How to write a column

Staff WriterApril 18, 2004 

Not long ago, I mentioned that my newspaper reporter son-in-law, while stopping off in Smithfield on a political assignment, met a native who admitted to reading this column. The reader, however, complained that I am a little too far left politically and write about birds too much.

His remark raised the question that troubles any at-large columnist, which is the best job at a newspaper, including being editor. A friend suggested I write a column about writing a column, even if readers find it as unsettling as watching sausage-making at hog-killing time.

The question is not, as Shakespeare insists, "to be or not to be." It's "What should a columnist write about?" What's on his heart? What has provoked him or her to outrage? The small, day-to-day, real-life dramas of ordinary folk? Should the columnist's goal be to inform, to persuade, to entertain? I'd say some of all.

I imagine my Smithfield reader to be a hunter who prefers killing birds to watching them. Since I'm not a child of Orion, I may have failed him.

He would have liked hearing about the hunter who bragged to friends how well his son had done on a pop quiz at school. Asked to name the four seasons, the lad had written "rabbit, turkey and deer."

"He couldn't think of quail," the father said. "But three out of four ain't bad!"

Reader response is the lifeblood of a columnist and of a newspaper itself. For me, the greater the variety, the greater the pleasure.

Among my most cherished responses is one from an Oregon lumberjack who had come into possession of a book of my columns.

The hand-scribbled note on lined paper read, "Mr. Snow, I am enjoying your book I keep it in the john and read a chapter every morning." Ah, compliments. You take 'em any way you can get 'em.

A columnist is lucky if his readership spans age brackets. A Raleigh reader once wrote, "I've been reading you since I was around 7 or 8 years old. I haven't always understood or appreciated what you were trying to say, but always read you nonetheless. In fact, when I carried The Raleigh Times I always read your 'Sno' Foolin' while I was folding my papers before setting out on the route. Of all the papers I folded and threw, I remember only the headline announcing Walt Disney's death and your commentaries."

Over the long haul, I know pretty well what subjects generate the most heat: religion, politics, race, sex, cats, dogs, Yankees, children, cigarette nicotine, smoking and flag-waving patriotism.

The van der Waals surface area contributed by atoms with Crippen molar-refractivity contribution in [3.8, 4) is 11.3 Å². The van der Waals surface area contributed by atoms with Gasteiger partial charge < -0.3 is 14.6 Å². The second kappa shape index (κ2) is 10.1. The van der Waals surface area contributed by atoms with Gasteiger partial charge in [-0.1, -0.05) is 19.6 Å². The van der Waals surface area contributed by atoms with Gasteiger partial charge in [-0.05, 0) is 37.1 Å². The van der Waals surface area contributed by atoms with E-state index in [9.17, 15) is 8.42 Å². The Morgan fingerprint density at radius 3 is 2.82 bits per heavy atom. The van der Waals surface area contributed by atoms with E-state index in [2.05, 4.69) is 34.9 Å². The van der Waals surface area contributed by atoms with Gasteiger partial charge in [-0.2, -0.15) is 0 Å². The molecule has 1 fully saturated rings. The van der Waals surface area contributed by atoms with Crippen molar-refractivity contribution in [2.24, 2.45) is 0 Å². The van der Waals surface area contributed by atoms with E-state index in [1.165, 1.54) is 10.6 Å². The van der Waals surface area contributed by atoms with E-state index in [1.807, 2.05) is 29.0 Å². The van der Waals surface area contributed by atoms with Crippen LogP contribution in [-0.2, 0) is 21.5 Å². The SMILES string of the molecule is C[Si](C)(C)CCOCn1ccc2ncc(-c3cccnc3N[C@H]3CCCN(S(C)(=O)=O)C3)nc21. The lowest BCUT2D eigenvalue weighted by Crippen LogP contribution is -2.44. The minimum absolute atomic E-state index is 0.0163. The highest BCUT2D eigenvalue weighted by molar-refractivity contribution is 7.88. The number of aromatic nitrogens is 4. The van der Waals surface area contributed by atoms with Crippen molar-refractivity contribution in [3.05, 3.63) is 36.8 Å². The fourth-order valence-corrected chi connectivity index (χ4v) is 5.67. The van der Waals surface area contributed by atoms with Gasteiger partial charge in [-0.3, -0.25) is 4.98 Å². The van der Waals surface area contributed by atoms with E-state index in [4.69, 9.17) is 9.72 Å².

A wise columnist doesn't take himself too seriously. If there is one thing readers can't bear, it is pomposity. And if the writer is attempting humor -- the most difficult of all writing forms -- he's better off poking fun at himself rather than at others.

When readers get their dander up, they want the opportunity to spout off at you -- via e-mail, snail mail or voice mail. And as long as they're civil, and sometimes when they're not, attention must be paid.

Some years ago, when I was editor of the afternoon paper, a Cary resident called me at home to complain about an article in which his mother was quoted. He was, to put it mildly, fit to be tied. I began defending the reporter and the newspaper by asking right off if his mother had been misquoted.

"No, she wasn't misquoted!" he yelled. "But you should have known better. When it comes to some things, my mother doesn't know whether to wind her watch or spit! I've got your address and I'm coming out there and beat your tail before supper!"

"Well, sir. You're going to have to hurry. We're just sitting down to dessert," I responded weakly, hoping for a reprieve.

The caller paused, fighting a chuckle, then said, "I'm still mad as hell. But I'll say this. I've lived in four other cities across the country and this is the first place where if you want to call up the editor and tell him how stupid he is, you can find his name listed in the telephone directory."

Thanks to you readers, writing a column, whether it's once, twice or three times a week, is still a heck of a lot better than priming tobacco. Now if my Smithfield reader will forgive me, I'd like to report that yesterday I peered into the nest, and what did I find? There on the pine straw, sky blue eggs, four of a kind.

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